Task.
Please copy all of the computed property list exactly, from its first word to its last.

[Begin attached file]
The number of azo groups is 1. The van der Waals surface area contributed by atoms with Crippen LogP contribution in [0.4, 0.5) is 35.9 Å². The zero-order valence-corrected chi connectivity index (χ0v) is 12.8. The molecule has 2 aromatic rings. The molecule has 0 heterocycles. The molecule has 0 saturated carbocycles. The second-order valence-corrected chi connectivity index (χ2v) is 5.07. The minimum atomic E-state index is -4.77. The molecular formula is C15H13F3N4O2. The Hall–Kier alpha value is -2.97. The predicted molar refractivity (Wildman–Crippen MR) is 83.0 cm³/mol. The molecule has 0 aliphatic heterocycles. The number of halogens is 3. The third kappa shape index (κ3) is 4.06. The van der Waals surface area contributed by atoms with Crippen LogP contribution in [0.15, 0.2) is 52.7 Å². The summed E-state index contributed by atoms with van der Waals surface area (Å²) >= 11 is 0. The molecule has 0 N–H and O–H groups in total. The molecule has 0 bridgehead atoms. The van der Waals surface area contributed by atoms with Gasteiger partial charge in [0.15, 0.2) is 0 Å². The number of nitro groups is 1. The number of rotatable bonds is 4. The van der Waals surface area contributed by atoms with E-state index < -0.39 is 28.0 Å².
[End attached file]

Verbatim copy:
The number of azo groups is 1. The van der Waals surface area contributed by atoms with Crippen LogP contribution in [0.4, 0.5) is 35.9 Å². The zero-order valence-corrected chi connectivity index (χ0v) is 12.8. The molecule has 2 aromatic rings. The molecule has 0 heterocycles. The molecule has 0 saturated carbocycles. The second-order valence-corrected chi connectivity index (χ2v) is 5.07. The minimum atomic E-state index is -4.77. The molecular formula is C15H13F3N4O2. The Hall–Kier alpha value is -2.97. The predicted molar refractivity (Wildman–Crippen MR) is 83.0 cm³/mol. The molecule has 0 aliphatic heterocycles. The number of halogens is 3. The third kappa shape index (κ3) is 4.06. The van der Waals surface area contributed by atoms with Crippen LogP contribution in [0.15, 0.2) is 52.7 Å². The summed E-state index contributed by atoms with van der Waals surface area (Å²) >= 11 is 0. The molecule has 0 N–H and O–H groups in total. The molecule has 0 bridgehead atoms. The van der Waals surface area contributed by atoms with Gasteiger partial charge in [0.15, 0.2) is 0 Å². The number of nitro groups is 1. The number of rotatable bonds is 4. The van der Waals surface area contributed by atoms with E-state index < -0.39 is 28.0 Å².